Self-Compassion: What it Is and Why it Matters

Self-Compassion: What it Is and Why it Matters

For many, compassion toward others is seen as a desirable and beneficial trait that can improve our broader society. To steal some insight from the great Dione Worwick, many people can agree that, “What the world needs now is love, sweet love.” For some, putting the word “self” in front of compassion evokes concerns of being overly self-indulgent or selfish. The interesting thing is that there really aren’t differences between the two. The way we relate to ourselves directly impacts how we relate to others. Without compassion for ourselves there is no compassion for others and vice versa.

Dr. Kristin Neff, a pioneer in self-compassion research, identifies three elements of self-compassion: Self-Kindness, Common Humanity, and Mindfulness. These components, like compassion itself, are not mere personality traits. They are a skill set. Self-compassion and its components are like muscles; we have to exercise them regularly in order for them to be maintained and also in order for them to grow stronger. It may seem fairly simple. I mean, all you have to do is be kind, mindful, and aware that you are part of the interconnected network of humanity, right? However, logically knowing these things and implementing them consistently in our day-to-day experiences and interactions are two different things.

Taking an inventory of some of the internal messages you send yourself and considering the thoughts you have about others may assist in seeing how we all could benefit from improving our self-compassion practices. What do you say to yourself when you look in the mirror in the morning? What about when you miss a deadline? What did you think about the guy who cut you off on the highway or your unresponsive co-worker?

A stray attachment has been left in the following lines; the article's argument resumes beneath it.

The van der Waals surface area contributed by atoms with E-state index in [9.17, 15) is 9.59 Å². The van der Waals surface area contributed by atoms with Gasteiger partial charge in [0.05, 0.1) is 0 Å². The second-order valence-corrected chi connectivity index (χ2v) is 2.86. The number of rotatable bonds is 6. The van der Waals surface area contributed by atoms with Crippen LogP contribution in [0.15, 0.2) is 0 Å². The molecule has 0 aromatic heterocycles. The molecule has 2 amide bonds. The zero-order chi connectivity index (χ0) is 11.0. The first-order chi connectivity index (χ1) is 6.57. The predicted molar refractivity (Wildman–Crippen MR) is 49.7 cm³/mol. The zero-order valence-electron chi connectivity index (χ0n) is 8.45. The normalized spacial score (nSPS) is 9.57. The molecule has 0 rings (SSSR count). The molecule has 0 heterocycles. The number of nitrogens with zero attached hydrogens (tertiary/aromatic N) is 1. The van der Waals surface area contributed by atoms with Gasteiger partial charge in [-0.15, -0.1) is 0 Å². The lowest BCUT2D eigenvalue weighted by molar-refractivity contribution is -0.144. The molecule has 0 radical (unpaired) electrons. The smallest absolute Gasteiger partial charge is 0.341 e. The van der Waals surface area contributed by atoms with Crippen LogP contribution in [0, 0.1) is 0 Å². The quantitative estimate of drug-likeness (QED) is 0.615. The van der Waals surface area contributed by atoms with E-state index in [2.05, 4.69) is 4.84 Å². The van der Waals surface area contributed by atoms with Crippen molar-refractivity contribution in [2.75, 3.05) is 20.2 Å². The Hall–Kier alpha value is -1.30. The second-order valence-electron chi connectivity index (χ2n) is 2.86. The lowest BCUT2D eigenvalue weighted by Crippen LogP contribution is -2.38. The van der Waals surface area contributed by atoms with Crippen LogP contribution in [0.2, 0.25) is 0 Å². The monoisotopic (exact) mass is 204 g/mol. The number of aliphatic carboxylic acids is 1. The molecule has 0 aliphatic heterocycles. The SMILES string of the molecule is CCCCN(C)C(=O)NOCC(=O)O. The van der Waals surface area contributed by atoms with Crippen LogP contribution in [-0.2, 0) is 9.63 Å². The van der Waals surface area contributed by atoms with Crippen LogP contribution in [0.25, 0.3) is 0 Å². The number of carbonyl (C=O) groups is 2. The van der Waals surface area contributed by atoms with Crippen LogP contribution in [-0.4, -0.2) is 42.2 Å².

So why does this all matter? Simply put, self-compassion has the power to change the world. This may sound a little extreme, but self-compassion provides the tools to engage first with ourselves and then with our communities in ways that are peaceful, loving, and accepting. Can you imagine what the world would be like if our initial reactions to our own mistakes and the mistakes of others were compassion and understanding rather than shaming? Our homes, workplaces, schools and communities would feel so much safer.

Practicing self-compassion also increases our resilience. It allows us to bounce back from our own mistakes; to see them as part of the human experience, rather than as something that defines our worth. It also provides us with grace for those who may make mistakes that impact us either benignly or in more harmful ways. It keeps us out of a space of judgment and aides us in seeing the infinite worth of all people. Carl Rogers, considered by many to be the father of person-centered psychology, once said, “The curious paradox is that when I accept myself just as I am, then I change.” Self-acceptance, and by extension growth and change, are outcomes of self-compassion. If we want to improve ourselves, our communities, and our world at large self-compassion provides a great formula for doing so.

If you’re interested in learning more about self-care and self-compassion, you can join us at an upcoming continuing education class. Find a list of our upcoming classes here.